September 8, 1991 |
A group of American, Israeli and Soviet Jews occupied the giant Lenin Library on Saturday, demanding the release of thousands of manuscripts they say were seized from their sect's founding father 70 years ago. But the head of the country's biggest library said he could not hand over the Hasidic books, as this might set a precedent for other pretenders to the state's vast cultural archives.
September 7, 1991 |
In an extraordinary challenge to Israel and its American supporters, President Bush on Friday urged Congress to "give peace a chance" by putting aside until the end of the year an Israeli request for $10 billion in housing loan guarantees. The blunt demand for delay rebuffed Israel's plea for more rapid action and set off immediate explosions in Jerusalem and on Capitol Hill. Israel wants the money to build houses for an influx of Jewish immigrants from the Soviet Union.
August 25, 1991 |
After waiting through three anxious days of political turmoil in the Soviet Union, a family of Jewish immigrants arrived at John Wayne Airport on Saturday for an emotional reunion with relatives from El Toro. "They were worried that they might not be allowed to leave the country," said Ari Khagi, 29, a local engineer who greeted his maternal grandparents and aunt and uncle at the airport.
August 22, 1991 |
Galina Rubinstein, a new immigrant from the Soviet Union, nursed both a cup of tea and confusion about the fate of friends and family in the Soviet Union, which until a few months ago was her homeland. She came in May with a young daughter to flee the kind of national upheaval that at the time was still a whisper and that turned into a coup d'etat that came close to toppling President Mikhail S. Gorbachev.
July 23, 1991 |
While avoiding a direct linkage of U.S. aid for Israel to the Israelis' acceptance of the Bush Administration's Middle East peace efforts, President Bush's national security adviser on Monday established that the two are tied to each other. The comments by the official, Brent Scowcroft, national security adviser, represented a clear warning to Israel that by balking at participation in a peace conference, it is putting at risk $10 billion in U.S.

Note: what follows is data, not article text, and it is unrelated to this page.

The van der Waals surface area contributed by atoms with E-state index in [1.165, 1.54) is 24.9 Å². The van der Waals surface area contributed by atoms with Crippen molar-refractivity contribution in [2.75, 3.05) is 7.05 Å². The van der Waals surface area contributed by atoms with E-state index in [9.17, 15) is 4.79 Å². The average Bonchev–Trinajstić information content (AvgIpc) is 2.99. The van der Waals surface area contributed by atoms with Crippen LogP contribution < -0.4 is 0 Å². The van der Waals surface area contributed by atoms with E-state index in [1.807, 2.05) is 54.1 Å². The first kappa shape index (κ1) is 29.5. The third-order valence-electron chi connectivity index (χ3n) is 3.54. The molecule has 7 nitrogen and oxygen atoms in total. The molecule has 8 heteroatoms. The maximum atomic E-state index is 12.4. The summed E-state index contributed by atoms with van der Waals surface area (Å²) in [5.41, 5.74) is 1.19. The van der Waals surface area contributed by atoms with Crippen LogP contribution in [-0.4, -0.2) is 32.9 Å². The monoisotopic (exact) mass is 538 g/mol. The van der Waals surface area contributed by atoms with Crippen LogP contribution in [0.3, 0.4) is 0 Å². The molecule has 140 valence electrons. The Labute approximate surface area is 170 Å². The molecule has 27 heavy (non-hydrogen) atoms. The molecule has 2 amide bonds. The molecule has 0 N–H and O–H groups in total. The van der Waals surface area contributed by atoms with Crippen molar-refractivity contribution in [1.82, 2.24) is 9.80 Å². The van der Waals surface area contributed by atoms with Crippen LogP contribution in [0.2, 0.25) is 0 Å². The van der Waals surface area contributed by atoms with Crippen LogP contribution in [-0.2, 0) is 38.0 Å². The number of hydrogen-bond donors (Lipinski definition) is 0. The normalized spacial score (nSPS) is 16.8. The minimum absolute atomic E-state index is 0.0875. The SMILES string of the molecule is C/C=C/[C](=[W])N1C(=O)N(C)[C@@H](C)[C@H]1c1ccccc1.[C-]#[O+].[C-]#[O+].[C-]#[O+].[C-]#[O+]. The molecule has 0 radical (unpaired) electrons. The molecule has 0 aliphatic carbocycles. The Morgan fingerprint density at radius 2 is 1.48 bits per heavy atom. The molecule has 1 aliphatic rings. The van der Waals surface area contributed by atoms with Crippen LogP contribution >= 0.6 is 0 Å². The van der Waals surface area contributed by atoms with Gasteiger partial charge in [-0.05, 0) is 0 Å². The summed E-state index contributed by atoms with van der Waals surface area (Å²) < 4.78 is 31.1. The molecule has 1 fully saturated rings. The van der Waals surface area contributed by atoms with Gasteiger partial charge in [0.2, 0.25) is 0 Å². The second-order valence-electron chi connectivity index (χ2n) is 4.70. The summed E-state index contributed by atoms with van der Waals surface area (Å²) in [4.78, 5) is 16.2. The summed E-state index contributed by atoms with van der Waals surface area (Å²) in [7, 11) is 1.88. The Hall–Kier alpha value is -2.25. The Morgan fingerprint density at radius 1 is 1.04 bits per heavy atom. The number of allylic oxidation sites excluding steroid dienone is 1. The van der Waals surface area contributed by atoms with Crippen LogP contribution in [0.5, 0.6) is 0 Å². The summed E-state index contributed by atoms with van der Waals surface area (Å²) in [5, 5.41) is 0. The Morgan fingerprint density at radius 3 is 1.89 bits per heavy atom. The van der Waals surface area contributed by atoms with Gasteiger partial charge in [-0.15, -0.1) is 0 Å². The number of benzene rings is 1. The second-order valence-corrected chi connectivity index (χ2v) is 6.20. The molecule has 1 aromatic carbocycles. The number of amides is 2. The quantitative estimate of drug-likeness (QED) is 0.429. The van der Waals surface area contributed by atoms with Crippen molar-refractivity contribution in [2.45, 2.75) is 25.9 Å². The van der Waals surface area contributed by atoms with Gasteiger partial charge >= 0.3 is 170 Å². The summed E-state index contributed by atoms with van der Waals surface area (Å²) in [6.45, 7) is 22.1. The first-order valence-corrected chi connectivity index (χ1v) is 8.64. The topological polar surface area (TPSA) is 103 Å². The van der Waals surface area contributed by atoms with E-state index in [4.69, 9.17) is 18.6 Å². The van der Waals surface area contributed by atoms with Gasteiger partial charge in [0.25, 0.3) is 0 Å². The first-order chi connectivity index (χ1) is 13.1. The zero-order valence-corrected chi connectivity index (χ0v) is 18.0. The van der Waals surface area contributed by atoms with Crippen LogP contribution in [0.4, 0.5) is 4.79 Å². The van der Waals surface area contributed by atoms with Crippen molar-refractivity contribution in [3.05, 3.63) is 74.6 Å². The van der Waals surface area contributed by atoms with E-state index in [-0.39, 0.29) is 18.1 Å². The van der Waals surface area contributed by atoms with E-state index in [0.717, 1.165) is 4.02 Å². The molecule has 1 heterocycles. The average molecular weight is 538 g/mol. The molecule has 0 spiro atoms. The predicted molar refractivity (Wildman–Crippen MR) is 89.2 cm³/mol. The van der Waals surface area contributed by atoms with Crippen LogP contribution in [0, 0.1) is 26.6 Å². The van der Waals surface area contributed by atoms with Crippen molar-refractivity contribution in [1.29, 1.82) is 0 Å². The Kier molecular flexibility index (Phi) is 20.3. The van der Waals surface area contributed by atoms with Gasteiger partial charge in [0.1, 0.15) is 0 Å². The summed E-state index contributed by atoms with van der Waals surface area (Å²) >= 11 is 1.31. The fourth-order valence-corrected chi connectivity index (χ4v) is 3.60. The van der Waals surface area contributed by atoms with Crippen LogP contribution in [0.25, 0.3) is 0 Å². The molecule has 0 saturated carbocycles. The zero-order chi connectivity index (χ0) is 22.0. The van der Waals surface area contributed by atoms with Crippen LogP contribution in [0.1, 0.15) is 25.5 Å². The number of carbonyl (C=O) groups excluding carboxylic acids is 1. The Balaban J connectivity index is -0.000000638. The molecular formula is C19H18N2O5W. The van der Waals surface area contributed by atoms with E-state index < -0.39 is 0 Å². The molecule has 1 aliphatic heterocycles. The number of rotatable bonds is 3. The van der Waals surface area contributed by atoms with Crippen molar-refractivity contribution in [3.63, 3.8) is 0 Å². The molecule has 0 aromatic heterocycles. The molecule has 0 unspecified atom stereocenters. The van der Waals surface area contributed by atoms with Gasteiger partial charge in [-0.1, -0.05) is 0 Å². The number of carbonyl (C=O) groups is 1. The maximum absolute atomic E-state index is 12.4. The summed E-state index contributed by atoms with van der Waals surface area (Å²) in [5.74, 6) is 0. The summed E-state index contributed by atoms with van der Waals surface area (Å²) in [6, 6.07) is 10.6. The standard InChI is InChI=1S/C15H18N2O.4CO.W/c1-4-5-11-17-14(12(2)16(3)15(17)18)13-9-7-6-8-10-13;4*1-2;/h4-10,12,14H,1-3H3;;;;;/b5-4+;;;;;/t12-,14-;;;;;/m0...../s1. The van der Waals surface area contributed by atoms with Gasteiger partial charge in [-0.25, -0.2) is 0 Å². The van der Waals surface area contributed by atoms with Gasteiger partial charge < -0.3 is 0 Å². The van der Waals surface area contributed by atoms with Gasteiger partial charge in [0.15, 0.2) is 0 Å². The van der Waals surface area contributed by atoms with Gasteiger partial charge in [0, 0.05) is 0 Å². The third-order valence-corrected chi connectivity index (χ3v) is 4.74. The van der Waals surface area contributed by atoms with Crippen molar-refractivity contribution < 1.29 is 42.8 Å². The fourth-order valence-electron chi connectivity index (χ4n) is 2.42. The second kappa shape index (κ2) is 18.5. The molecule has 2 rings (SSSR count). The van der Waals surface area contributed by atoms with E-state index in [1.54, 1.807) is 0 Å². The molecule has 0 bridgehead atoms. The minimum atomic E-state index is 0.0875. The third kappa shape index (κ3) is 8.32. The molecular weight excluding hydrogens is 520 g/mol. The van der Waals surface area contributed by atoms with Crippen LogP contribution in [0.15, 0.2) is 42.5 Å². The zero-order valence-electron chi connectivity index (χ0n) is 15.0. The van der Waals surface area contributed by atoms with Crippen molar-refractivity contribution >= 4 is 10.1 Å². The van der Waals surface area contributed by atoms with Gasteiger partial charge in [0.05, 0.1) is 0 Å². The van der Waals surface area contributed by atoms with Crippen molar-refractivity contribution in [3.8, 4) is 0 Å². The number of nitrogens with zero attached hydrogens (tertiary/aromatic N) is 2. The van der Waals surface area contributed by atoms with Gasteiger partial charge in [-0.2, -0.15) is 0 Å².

June 30, 1991 |
In preparing to resist the Bush Administration's threat to oppose expansion of Israeli settlements in the West Bank and Gaza Strip by limiting aid for immigrant housing, Prime Minister Yitzhak Shamir's government is raising the issue of a built-in U.S. obligation to help the program that brings Jews here from all over the world.
June 23, 1991 |
Israel's ambassador to Washington said the Jewish state must choose between U.S. aid to absorb a wave of Soviet immigrants or more settlements in the occupied territories. Ambassador Zalman Shoval said the continued building of settlements--which the United States has condemned as an obstacle to Mideast peace--has made Israel's efforts to obtain $10 billion in guaranteed housing loans difficult.
June 4, 1991 |
President Bush on Monday took the first in a planned series of steps to extend aid to the Soviet Union's economic reform program as Administration officials tried to clear away obstacles to a possible summit meeting in Moscow later this month. Bush's first step was symbolically large but limited in practical impact--waiving for another year the restrictions of the so-called Jackson-Vanik Amendment that bars the Soviets from participating in U.S. export subsidy programs.
May 11, 1991 |
Soviet Foreign Minister Alexander A. Bessmertnykh, in a historic visit to Israel, said Friday that the prospects for peace in the Middle East are "quite substantial" and indicated that Moscow would not attempt to pressure Israel by limiting the emigration of Soviet Jews.